Indirect characterization is a key tool in any writer's toolbox for both non-fiction and fiction writing. By definition, it is the process of showing aspects of a character's personality indirectly, through their actions, dialogue, and thoughts. Used effectively, indirect characterization can add depth and dimension to your characters, making them feel more real to readers.
In this article, we'll explain the difference between direct and indirect characterization, explore five different types of indirect characterization, and give your some examples of indirect characterization.
Direct characterization vs indirect characterization
The difference between direct and indirect characterization is important to understand.
Direct characterization (or explicit characterization) is when a writer tells the reader what a character is like directly, through their words or actions. Direct characterization tells the reader what to think about a character. It's pretty straightforward: the writer tells the reader what the character is like, and the reader forms an opinion based on that information.
Indirect characterization, on the other hand, is when a writer shows the reader what a character is like indirectly, by revealing the character's personality traits and key character details in different ways.
The advantages of using indirect characterization
One of the key advantages of indirect characterization is that it allows writers to explore characters in more depth. By revealing character details and aspects of their personality gradually, over time, readers can get to know them better and form stronger connections with them. Giving readers details sparingly also allows them to make their own interpretations of characters, which can be rich and rewarding.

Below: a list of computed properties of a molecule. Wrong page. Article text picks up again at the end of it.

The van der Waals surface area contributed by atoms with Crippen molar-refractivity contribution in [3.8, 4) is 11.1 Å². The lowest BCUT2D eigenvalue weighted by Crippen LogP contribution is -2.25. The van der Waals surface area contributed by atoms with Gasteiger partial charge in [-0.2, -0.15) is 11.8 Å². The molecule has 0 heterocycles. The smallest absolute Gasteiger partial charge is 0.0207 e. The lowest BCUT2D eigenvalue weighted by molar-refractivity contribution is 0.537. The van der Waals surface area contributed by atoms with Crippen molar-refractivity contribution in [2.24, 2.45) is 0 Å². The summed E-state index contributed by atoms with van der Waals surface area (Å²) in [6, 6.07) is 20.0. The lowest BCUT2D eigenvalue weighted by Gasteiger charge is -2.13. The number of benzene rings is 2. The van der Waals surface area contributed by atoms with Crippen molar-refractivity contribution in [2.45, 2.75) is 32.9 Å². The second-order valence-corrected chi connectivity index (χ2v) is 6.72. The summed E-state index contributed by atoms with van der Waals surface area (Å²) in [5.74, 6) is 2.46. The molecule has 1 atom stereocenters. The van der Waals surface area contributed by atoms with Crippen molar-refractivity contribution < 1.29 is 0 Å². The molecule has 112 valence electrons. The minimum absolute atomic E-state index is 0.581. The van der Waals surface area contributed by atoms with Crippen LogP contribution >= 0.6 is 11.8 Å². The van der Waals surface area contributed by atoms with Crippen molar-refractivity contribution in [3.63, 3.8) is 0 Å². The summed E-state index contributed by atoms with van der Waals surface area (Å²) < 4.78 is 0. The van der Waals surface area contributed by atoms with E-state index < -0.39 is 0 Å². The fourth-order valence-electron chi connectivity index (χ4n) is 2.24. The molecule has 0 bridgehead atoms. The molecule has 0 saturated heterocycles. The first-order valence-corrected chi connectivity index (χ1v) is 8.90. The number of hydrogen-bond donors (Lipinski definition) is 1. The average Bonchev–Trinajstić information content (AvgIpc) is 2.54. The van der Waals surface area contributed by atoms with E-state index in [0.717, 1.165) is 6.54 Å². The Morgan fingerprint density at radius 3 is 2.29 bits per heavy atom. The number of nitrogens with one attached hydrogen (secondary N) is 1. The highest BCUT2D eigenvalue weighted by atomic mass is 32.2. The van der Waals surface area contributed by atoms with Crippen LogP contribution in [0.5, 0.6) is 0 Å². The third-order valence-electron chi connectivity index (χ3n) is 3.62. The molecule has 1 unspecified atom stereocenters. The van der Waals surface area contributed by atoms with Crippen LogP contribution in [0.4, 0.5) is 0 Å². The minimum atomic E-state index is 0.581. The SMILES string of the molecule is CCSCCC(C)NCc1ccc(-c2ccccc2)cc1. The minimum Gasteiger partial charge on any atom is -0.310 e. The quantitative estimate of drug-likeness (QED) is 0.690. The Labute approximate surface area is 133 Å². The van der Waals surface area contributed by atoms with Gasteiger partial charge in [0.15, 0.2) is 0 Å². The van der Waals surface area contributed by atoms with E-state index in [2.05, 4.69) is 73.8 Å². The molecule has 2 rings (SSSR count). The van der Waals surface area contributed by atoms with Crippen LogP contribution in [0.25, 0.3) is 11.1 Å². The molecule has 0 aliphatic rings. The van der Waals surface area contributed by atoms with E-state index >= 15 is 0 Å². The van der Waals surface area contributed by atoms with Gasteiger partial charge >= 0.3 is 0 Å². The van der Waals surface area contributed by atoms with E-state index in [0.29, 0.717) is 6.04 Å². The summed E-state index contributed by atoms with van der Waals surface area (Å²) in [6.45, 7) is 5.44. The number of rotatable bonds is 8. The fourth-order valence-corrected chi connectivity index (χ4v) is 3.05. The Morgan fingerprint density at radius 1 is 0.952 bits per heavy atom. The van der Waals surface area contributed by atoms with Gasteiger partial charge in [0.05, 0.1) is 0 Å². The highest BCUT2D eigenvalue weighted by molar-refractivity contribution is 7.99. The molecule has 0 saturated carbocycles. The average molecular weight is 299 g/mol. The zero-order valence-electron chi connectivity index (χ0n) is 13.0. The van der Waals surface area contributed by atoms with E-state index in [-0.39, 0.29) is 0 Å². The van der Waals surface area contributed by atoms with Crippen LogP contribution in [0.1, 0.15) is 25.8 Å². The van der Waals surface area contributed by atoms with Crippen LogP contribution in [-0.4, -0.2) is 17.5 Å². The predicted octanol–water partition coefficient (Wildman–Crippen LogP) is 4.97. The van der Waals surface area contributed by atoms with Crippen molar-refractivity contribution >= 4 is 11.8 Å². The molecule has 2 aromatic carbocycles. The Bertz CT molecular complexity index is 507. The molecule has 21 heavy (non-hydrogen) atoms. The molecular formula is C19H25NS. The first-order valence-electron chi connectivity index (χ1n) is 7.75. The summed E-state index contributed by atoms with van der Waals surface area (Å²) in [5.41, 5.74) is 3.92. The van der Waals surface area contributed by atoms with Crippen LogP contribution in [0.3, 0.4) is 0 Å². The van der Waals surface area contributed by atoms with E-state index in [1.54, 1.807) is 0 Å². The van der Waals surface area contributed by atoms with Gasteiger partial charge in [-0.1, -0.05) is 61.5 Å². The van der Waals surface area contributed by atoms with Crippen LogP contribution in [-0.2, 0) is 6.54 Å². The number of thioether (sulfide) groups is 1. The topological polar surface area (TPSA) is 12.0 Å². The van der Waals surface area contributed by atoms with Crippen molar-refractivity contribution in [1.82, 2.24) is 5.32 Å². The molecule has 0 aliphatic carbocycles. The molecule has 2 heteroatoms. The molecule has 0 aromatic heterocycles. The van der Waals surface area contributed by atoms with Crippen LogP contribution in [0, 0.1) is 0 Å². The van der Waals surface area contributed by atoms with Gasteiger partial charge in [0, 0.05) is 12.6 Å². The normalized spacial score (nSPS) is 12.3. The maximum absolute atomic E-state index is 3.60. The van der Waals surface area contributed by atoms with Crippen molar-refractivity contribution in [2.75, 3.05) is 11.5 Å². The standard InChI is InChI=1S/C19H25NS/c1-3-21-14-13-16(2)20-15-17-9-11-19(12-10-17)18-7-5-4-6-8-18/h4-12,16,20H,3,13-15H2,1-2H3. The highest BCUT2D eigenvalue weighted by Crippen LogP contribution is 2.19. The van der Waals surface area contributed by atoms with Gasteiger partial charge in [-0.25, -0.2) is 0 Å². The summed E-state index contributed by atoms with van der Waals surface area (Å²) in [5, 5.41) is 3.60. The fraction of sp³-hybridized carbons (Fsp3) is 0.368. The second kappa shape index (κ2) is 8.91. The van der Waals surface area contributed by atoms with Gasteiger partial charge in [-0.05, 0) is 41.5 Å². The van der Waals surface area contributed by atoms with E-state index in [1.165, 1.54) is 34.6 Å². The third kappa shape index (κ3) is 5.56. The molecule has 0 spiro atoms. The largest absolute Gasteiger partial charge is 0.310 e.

Indirect characterization shows, rather than tells. Telling can be heavy-handed and can often feel artificial or forced. Showing, on the other hand, is subtler and allows readers to draw their own conclusions about characters.
Five Types of Indirect Characterization
Now that we've defined indirect characterization and discussed its benefits, let's take a closer look at five common types of indirect characterization.
Appearance is probably the most self-explanatory indirect characteristic. It is the physical description of the character and what they look like on the outside.
For example, if a character has red hair and freckles, that would be part of their appearance. Another example might be if a character is always impeccably dressed. Giving the character's physical traits can be a quick and easy way to hint at their personality.
What a character wears can be especially telling. Clothes can be used to show that a character is wealthy, or poor, fashionable or not, etc. They can also be used to show things like occupation (a uniform) or hobbies (a sports jersey).
Appearance can also include things like how a character moves, or what kind of voice they have.
In some cases, appearance can even be used to reveal a character's mental state. For instance, if a character has disheveled hair and clothes it might show that they are unkempt or stressed out.
Actions are what the character does. A character's actions can be anything from the big things, like saving a cat from a burning building, to the small mannerisms, like fidgeting with a pencil when they're nervous. When you're writing your story, pay attention to the little details and ask yourself how each one might reveal something about the character.
For example: if your protagonist is always late for appointments, that might tell us that she's disorganized and doesn't value other people's time. Or if your antagonist never takes no for an answer, that might suggest that he's aggressive and domineering.